It also applies to us as individuals. We may not need charity now, but we may need the research being done on various diseases one day—research that is supported by donations. Or we may enjoy a trail kept-up by a non-profit group, or by help provided to panhandlers so they can find housing and jobs.

What to do?

The challenge is clear. But what to do?

That’s a question that occupies the mind of Darren Pries-Klassen, CEO of Abundance Canada, a donor-advised foundation that encourages charitable giving.

“There’s no quick fix,” he says. “But at least we should be talking about it—charities, government officials, churches, concerned citizens and the media.”

For him, the big questions are: “How do we motivate the next generation of givers? How can we promote generosity to younger generations? And what will replace religion as a catalyst for giving?

So far, there are no magic solutions. “But starting a conversation would be a good first step,” he says.

John Longhurst is a freelance writer.

With offices in Kitchener, Winnipeg, Calgary and Abbotsford, Abundance Canada is a donor-advised public foundation that enables individuals to achieve their philanthropic goals during their lifetime and through their estates.

Like us on Facebook and follow us on Twitter.

Just Posted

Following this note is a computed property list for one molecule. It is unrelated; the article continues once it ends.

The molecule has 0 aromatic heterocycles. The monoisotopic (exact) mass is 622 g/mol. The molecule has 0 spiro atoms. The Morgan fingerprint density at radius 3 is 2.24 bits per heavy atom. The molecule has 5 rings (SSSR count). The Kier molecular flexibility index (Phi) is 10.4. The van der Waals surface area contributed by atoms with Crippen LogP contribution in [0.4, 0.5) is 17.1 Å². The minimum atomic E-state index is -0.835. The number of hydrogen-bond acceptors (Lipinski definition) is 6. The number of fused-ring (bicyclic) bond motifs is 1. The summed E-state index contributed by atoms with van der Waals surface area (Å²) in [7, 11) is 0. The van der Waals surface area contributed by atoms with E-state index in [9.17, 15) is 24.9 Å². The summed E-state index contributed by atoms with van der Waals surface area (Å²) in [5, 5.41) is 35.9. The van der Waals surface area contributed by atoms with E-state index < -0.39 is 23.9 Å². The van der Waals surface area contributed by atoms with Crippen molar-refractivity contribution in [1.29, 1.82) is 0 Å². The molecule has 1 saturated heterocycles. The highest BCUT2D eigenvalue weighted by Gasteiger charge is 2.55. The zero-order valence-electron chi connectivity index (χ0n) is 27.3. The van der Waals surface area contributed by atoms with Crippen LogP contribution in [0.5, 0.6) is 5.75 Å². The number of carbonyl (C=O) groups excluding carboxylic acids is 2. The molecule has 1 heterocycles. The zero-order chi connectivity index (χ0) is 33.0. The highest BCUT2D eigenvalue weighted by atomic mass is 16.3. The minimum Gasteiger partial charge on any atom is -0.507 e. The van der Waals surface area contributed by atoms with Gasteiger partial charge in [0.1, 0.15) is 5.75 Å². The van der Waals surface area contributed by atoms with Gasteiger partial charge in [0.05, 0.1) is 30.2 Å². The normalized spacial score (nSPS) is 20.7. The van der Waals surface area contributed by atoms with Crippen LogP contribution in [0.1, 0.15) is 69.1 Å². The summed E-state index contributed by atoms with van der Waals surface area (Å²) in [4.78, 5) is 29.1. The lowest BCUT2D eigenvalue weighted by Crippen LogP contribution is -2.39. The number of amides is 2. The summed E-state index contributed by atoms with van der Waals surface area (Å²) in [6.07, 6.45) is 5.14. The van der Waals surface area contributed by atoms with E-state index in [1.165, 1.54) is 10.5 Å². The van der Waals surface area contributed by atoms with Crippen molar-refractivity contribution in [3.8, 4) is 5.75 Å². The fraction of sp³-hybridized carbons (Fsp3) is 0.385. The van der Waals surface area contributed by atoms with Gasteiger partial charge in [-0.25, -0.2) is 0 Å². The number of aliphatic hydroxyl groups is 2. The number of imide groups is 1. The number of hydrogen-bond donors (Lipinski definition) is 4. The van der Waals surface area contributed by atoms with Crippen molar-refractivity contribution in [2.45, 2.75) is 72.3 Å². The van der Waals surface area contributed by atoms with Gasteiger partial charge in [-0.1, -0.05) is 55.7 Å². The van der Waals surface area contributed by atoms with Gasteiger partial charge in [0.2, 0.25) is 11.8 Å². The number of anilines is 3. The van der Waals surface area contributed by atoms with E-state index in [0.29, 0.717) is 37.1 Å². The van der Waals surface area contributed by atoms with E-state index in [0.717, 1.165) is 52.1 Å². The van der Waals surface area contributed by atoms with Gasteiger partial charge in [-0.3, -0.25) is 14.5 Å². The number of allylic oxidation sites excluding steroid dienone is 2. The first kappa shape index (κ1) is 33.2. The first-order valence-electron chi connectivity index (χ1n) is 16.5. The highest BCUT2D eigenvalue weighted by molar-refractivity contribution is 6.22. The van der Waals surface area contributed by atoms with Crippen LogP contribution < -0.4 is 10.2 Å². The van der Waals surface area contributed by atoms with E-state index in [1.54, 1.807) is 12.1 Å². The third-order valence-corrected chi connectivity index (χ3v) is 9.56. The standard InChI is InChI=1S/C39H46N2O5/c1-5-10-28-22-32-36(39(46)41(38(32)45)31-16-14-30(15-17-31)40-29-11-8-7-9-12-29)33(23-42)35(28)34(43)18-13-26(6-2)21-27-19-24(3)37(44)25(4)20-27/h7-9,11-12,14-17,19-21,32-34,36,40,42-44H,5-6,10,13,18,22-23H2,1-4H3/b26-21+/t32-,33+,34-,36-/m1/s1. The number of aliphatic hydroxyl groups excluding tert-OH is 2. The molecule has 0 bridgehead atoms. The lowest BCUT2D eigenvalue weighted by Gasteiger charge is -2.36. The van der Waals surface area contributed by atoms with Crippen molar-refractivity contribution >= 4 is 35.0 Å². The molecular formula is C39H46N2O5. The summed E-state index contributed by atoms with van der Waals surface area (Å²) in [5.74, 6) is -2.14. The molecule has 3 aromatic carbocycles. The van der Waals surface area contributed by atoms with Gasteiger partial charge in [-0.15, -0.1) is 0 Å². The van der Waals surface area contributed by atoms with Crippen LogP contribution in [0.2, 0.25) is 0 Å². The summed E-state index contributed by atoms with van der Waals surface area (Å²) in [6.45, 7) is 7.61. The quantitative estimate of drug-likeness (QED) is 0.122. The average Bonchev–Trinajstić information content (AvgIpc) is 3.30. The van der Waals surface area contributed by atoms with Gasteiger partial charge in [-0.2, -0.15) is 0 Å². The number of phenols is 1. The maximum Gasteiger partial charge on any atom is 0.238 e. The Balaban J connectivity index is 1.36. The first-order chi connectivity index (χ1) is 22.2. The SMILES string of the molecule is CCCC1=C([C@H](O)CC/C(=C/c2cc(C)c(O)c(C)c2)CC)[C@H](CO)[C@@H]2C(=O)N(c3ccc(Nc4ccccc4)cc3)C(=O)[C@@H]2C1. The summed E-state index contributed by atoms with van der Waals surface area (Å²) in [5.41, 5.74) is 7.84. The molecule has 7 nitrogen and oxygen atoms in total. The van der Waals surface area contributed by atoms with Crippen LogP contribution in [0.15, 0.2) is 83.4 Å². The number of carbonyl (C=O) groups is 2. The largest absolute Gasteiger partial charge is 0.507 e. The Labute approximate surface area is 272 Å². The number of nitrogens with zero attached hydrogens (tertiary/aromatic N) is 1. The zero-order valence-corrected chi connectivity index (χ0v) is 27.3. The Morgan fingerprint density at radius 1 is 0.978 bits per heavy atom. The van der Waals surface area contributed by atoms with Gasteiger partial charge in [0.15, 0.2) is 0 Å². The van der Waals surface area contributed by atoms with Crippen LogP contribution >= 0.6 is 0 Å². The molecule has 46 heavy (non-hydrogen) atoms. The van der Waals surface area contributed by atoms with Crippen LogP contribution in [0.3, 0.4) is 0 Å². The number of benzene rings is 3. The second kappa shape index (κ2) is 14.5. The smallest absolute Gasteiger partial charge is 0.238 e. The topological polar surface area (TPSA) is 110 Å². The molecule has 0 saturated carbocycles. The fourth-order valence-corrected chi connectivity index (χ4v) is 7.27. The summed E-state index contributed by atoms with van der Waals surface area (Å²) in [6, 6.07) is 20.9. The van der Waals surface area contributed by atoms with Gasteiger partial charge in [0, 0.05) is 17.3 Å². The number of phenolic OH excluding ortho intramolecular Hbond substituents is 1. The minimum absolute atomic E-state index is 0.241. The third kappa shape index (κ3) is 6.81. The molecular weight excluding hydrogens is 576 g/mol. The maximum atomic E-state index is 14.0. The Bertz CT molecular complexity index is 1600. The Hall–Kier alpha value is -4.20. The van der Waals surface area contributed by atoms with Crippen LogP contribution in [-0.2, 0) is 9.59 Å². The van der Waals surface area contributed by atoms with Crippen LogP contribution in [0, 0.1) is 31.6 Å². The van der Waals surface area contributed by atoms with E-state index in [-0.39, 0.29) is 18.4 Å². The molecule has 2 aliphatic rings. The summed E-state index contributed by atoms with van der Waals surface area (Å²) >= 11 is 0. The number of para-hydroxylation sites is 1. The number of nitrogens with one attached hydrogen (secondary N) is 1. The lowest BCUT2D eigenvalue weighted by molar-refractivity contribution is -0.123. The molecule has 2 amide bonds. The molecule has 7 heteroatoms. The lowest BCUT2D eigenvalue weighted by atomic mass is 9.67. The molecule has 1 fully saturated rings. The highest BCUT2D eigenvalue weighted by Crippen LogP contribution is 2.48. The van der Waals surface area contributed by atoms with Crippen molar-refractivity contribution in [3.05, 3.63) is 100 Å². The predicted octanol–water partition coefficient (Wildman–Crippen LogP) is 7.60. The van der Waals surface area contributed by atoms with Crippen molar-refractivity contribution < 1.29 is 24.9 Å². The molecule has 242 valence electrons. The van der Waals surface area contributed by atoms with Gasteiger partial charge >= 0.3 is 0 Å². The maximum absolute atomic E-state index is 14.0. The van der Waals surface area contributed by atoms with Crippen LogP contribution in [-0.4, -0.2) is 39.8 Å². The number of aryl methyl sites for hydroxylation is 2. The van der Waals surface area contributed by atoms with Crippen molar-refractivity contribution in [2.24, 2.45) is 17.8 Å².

Free cancer care workshops at SHOAL centre this May

Cancer charity InspireHealth offer patient-centred worhshops

Cathedral to hold inclusive memorial for those lost through overdoses

Christ Church Cathedral memorial to respect diverse spirituality of participants

Experts suggest Esquimalt explores hub-and-spoke medical clinic model

Dr. Eileen Pepler says Esquimalt is in a ‘dire’ situation for medical care accessibility

Second cannabis dispensary earns Langford approval

The Original Farm Langford Ltd. plans to open in Belmont Market

Art Gallery of Greater Victoria receives $2.8M Anthony Thorn donation

Victoria News article inspires hefty donation for gallery expansion

Prince George sweeps to first-ever BC Hockey League crown

Spruce Kings beat Vernon Vipers 3-1 in the Okanagan Wednesday for 13th straight playoff win

Hwang’s first MLS goal lifts Whitecaps to 1-0 win over LAFC

Vancouver picks up first victory of season

Child-proof your windows ahead of warm weather: B.C. expert

Fifteen children were taken to BC Children’s Hospital for falls in 2018

B.C. trucker pleads guilty to lesser charges in fatal Manitoba crash

Gurjant Singh was fined $3,000 and given a one-year driving prohibition.

Study links preschool screen time to behavioural and attention problems

The research looked at more than 2,400 families

Island man guilty of child porn charges, Crown alleges 250,000 images

Psychiatric assessment requested by Crown, sentencing to be set June 4 in Nanaimo court

More than $100,000 raised for family of professional skier who died near Pemberton

Dave Treadway leaves behind his pregnant wife and two young boys

BC SPCA asks public for donations after puppy caught in trap

The puppy’s medical bills are expected to amount to more than $4,600

Most Read